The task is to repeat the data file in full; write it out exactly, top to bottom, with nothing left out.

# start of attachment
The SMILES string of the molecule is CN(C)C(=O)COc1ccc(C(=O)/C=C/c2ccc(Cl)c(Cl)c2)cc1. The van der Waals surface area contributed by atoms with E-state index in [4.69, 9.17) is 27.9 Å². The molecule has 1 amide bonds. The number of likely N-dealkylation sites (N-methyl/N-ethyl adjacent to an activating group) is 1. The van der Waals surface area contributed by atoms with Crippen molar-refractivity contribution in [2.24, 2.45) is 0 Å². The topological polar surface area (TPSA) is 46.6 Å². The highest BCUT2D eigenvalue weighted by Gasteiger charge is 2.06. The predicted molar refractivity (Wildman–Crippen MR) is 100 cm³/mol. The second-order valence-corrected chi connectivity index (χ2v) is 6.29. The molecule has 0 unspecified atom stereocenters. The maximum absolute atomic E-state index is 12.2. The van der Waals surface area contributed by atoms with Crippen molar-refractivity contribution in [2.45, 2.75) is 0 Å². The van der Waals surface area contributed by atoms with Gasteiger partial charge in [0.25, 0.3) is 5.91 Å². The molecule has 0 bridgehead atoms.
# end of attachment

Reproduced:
The SMILES string of the molecule is CN(C)C(=O)COc1ccc(C(=O)/C=C/c2ccc(Cl)c(Cl)c2)cc1. The van der Waals surface area contributed by atoms with E-state index in [4.69, 9.17) is 27.9 Å². The molecule has 1 amide bonds. The number of likely N-dealkylation sites (N-methyl/N-ethyl adjacent to an activating group) is 1. The van der Waals surface area contributed by atoms with Crippen molar-refractivity contribution in [2.24, 2.45) is 0 Å². The topological polar surface area (TPSA) is 46.6 Å². The highest BCUT2D eigenvalue weighted by Gasteiger charge is 2.06. The predicted molar refractivity (Wildman–Crippen MR) is 100 cm³/mol. The second-order valence-corrected chi connectivity index (χ2v) is 6.29. The molecule has 0 unspecified atom stereocenters. The maximum absolute atomic E-state index is 12.2. The van der Waals surface area contributed by atoms with Crippen molar-refractivity contribution in [2.45, 2.75) is 0 Å². The van der Waals surface area contributed by atoms with Gasteiger partial charge in [0.25, 0.3) is 5.91 Å². The molecule has 0 bridgehead atoms.